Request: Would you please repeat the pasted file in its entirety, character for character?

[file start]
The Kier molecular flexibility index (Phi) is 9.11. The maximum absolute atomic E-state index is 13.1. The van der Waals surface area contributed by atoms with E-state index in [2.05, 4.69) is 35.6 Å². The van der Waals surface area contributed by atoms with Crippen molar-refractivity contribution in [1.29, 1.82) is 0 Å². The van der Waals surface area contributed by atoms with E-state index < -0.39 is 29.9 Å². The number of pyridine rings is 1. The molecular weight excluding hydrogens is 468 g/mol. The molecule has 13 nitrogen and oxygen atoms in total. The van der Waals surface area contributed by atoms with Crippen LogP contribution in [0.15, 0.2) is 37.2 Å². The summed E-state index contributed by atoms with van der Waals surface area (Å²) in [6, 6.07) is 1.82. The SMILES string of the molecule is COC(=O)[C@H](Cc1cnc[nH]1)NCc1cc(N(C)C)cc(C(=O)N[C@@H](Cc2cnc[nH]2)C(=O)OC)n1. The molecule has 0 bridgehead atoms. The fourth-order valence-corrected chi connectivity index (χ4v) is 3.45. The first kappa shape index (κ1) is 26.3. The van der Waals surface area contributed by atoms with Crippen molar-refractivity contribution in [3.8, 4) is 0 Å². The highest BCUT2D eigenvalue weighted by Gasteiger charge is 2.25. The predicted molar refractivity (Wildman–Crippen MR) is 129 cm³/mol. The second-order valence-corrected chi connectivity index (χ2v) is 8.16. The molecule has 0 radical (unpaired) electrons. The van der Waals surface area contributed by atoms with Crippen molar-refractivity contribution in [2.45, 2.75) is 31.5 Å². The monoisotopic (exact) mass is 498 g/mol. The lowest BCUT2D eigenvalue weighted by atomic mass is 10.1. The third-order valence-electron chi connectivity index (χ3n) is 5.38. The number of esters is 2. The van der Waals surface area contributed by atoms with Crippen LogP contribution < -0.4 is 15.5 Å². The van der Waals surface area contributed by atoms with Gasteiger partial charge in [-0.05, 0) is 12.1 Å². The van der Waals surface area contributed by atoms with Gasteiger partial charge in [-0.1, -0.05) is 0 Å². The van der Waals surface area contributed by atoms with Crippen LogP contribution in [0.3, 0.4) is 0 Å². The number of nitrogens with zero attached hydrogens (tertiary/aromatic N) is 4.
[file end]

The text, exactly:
The Kier molecular flexibility index (Phi) is 9.11. The maximum absolute atomic E-state index is 13.1. The van der Waals surface area contributed by atoms with E-state index in [2.05, 4.69) is 35.6 Å². The van der Waals surface area contributed by atoms with Crippen molar-refractivity contribution in [1.29, 1.82) is 0 Å². The van der Waals surface area contributed by atoms with E-state index < -0.39 is 29.9 Å². The number of pyridine rings is 1. The molecular weight excluding hydrogens is 468 g/mol. The molecule has 13 nitrogen and oxygen atoms in total. The van der Waals surface area contributed by atoms with Crippen LogP contribution in [0.15, 0.2) is 37.2 Å². The summed E-state index contributed by atoms with van der Waals surface area (Å²) in [6, 6.07) is 1.82. The SMILES string of the molecule is COC(=O)[C@H](Cc1cnc[nH]1)NCc1cc(N(C)C)cc(C(=O)N[C@@H](Cc2cnc[nH]2)C(=O)OC)n1. The molecule has 0 bridgehead atoms. The fourth-order valence-corrected chi connectivity index (χ4v) is 3.45. The first kappa shape index (κ1) is 26.3. The van der Waals surface area contributed by atoms with Crippen molar-refractivity contribution in [3.8, 4) is 0 Å². The highest BCUT2D eigenvalue weighted by Gasteiger charge is 2.25. The predicted molar refractivity (Wildman–Crippen MR) is 129 cm³/mol. The second-order valence-corrected chi connectivity index (χ2v) is 8.16. The molecule has 0 radical (unpaired) electrons. The van der Waals surface area contributed by atoms with Crippen molar-refractivity contribution in [2.45, 2.75) is 31.5 Å². The monoisotopic (exact) mass is 498 g/mol. The lowest BCUT2D eigenvalue weighted by atomic mass is 10.1. The third-order valence-electron chi connectivity index (χ3n) is 5.38. The number of esters is 2. The van der Waals surface area contributed by atoms with Crippen LogP contribution < -0.4 is 15.5 Å². The van der Waals surface area contributed by atoms with Gasteiger partial charge in [-0.05, 0) is 12.1 Å². The van der Waals surface area contributed by atoms with Gasteiger partial charge in [-0.1, -0.05) is 0 Å². The van der Waals surface area contributed by atoms with Crippen LogP contribution in [0.3, 0.4) is 0 Å². The number of nitrogens with zero attached hydrogens (tertiary/aromatic N) is 4.